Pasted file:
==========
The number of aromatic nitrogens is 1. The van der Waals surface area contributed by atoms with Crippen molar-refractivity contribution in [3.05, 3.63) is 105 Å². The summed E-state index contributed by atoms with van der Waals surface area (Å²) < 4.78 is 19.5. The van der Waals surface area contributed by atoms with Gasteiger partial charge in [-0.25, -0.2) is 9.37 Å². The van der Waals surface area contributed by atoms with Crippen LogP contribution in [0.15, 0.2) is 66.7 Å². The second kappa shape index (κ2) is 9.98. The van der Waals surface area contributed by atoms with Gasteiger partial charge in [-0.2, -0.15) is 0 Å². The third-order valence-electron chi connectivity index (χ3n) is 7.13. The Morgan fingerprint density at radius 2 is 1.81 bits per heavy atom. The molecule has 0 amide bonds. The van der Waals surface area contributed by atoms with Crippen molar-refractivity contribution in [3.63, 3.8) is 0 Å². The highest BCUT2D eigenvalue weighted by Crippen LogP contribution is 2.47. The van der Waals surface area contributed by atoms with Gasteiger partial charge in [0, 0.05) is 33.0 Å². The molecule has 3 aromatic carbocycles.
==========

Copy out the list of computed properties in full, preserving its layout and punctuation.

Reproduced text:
The number of aromatic nitrogens is 1. The van der Waals surface area contributed by atoms with Crippen molar-refractivity contribution in [3.05, 3.63) is 105 Å². The summed E-state index contributed by atoms with van der Waals surface area (Å²) < 4.78 is 19.5. The van der Waals surface area contributed by atoms with Gasteiger partial charge in [-0.25, -0.2) is 9.37 Å². The van der Waals surface area contributed by atoms with Crippen LogP contribution in [0.15, 0.2) is 66.7 Å². The second kappa shape index (κ2) is 9.98. The van der Waals surface area contributed by atoms with Gasteiger partial charge in [-0.2, -0.15) is 0 Å². The third-order valence-electron chi connectivity index (χ3n) is 7.13. The Morgan fingerprint density at radius 2 is 1.81 bits per heavy atom. The molecule has 0 amide bonds. The van der Waals surface area contributed by atoms with Crippen molar-refractivity contribution in [3.63, 3.8) is 0 Å². The highest BCUT2D eigenvalue weighted by Crippen LogP contribution is 2.47. The van der Waals surface area contributed by atoms with Gasteiger partial charge in [0, 0.05) is 33.0 Å². The molecule has 3 aromatic carbocycles.